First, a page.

The upgrade options are nice to have, but of course each incremental upgrade will add to the price. Still, if you want an HD display, or the ability to watch HD videos, you might want to look at the higher end configuration options.
One thing that’s a bit strange is that HP doesn’t offer the Atom N550 dual core processor without the Broadcom Crystal HD video accelerator. Intel has stated (and I have confirmed) that most netbooks with Atom N550 chips should be able to handle 720p HD video playback without any graphics acceleration, so it seems a bit silly that HP only offers this option with the Broadcom card.
On the other hand, an Atom N550 chip isn’t really powerful enough to decode 1080p video without some help, so the Broadcom card can come in handy for higher resolution videos. Using the Broadcom card instead of the CPU to decode HD videos should also help reduce CPU use and prolong battery life a bit.
I’ve been testing a lot of computers with 5 to 6 hour batteries recently, and I’d almost forgotten what a difference a few hours can make. The HP Mini 210 comes with a 6 cell, 66Whr battery, which in my test appears to be good for up to 8.5 hours of fairly heavy usage.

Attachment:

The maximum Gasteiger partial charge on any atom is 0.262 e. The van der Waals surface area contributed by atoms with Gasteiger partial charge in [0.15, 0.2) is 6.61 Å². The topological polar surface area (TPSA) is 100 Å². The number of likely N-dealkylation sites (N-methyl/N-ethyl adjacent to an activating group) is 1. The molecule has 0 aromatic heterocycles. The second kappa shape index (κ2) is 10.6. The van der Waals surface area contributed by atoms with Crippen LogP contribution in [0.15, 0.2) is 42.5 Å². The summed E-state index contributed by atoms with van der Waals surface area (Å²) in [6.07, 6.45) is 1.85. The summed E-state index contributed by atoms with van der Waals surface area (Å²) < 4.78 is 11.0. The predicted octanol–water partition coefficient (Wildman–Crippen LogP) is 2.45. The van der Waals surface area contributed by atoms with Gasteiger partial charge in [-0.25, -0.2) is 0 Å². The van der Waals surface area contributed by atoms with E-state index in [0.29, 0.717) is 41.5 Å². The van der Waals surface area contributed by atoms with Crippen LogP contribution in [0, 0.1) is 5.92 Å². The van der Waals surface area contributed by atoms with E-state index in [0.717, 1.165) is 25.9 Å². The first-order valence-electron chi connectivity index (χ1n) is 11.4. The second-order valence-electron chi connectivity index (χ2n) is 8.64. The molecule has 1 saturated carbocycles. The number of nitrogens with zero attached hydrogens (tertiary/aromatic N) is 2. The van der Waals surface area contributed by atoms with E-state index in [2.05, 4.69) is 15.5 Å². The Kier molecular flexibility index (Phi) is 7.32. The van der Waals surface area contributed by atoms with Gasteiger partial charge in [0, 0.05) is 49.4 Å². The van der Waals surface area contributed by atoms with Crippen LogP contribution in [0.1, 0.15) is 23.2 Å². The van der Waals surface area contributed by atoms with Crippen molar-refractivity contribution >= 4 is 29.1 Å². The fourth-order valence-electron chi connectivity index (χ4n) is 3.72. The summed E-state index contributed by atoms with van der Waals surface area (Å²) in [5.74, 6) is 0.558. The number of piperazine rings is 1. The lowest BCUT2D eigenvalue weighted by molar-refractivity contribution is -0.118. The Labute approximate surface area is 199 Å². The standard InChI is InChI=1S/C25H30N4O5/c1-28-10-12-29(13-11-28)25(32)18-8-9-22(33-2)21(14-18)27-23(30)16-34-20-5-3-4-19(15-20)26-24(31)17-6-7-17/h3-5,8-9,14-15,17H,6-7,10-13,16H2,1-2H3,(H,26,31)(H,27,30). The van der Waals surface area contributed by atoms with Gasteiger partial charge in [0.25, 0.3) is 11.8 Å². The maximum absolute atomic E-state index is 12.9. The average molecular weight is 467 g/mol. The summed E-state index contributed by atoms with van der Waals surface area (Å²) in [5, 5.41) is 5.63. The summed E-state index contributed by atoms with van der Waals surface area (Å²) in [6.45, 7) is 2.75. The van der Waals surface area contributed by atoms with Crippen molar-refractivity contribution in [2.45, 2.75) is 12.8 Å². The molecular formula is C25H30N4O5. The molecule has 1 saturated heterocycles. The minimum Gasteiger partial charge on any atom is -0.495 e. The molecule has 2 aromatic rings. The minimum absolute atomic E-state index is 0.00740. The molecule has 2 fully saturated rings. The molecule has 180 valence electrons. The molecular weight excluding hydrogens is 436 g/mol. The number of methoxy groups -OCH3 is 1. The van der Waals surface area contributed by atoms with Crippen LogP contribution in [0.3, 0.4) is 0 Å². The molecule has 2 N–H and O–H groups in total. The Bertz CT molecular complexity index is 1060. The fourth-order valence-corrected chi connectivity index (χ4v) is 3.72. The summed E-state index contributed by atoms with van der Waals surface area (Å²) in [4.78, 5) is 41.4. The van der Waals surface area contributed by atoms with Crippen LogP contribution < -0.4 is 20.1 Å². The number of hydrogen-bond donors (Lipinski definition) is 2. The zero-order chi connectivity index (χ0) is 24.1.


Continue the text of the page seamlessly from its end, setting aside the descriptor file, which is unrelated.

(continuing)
I turned on the computer at the start of a work day and then used it pretty heavily for about 7 hours to surf the web, do research, watch videos, write blog posts, and send emails. By the time I had to pack it up and go, Windows was reporting that the battery was still about 20% charged.
I’ve learned to distrust these Windows reports, since they tend to exaggerate a bit, but I’d be surprised if I couldn’t get at least 8 hours of run time out of this laptop under similar circumstances.